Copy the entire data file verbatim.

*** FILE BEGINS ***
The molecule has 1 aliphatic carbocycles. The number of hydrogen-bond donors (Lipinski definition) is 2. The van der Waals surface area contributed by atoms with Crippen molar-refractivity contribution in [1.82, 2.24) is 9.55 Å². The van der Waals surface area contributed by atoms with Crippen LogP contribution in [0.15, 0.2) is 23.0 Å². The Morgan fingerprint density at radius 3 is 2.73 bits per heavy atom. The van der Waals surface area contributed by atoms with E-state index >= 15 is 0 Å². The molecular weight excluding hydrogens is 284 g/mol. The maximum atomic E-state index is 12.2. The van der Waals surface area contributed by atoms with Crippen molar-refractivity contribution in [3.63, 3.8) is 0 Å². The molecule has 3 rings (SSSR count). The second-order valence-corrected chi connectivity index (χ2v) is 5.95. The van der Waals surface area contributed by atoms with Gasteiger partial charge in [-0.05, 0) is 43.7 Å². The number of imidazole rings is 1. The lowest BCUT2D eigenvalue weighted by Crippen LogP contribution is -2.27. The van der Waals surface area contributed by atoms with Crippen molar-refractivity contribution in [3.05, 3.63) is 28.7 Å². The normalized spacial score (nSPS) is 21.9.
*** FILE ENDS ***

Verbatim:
The molecule has 1 aliphatic carbocycles. The number of hydrogen-bond donors (Lipinski definition) is 2. The van der Waals surface area contributed by atoms with Crippen molar-refractivity contribution in [1.82, 2.24) is 9.55 Å². The van der Waals surface area contributed by atoms with Crippen LogP contribution in [0.15, 0.2) is 23.0 Å². The Morgan fingerprint density at radius 3 is 2.73 bits per heavy atom. The van der Waals surface area contributed by atoms with E-state index >= 15 is 0 Å². The molecular weight excluding hydrogens is 284 g/mol. The maximum atomic E-state index is 12.2. The van der Waals surface area contributed by atoms with Crippen molar-refractivity contribution in [3.63, 3.8) is 0 Å². The molecule has 3 rings (SSSR count). The second-order valence-corrected chi connectivity index (χ2v) is 5.95. The van der Waals surface area contributed by atoms with Gasteiger partial charge in [-0.05, 0) is 43.7 Å². The number of imidazole rings is 1. The lowest BCUT2D eigenvalue weighted by Crippen LogP contribution is -2.27. The van der Waals surface area contributed by atoms with Crippen molar-refractivity contribution in [3.05, 3.63) is 28.7 Å². The normalized spacial score (nSPS) is 21.9.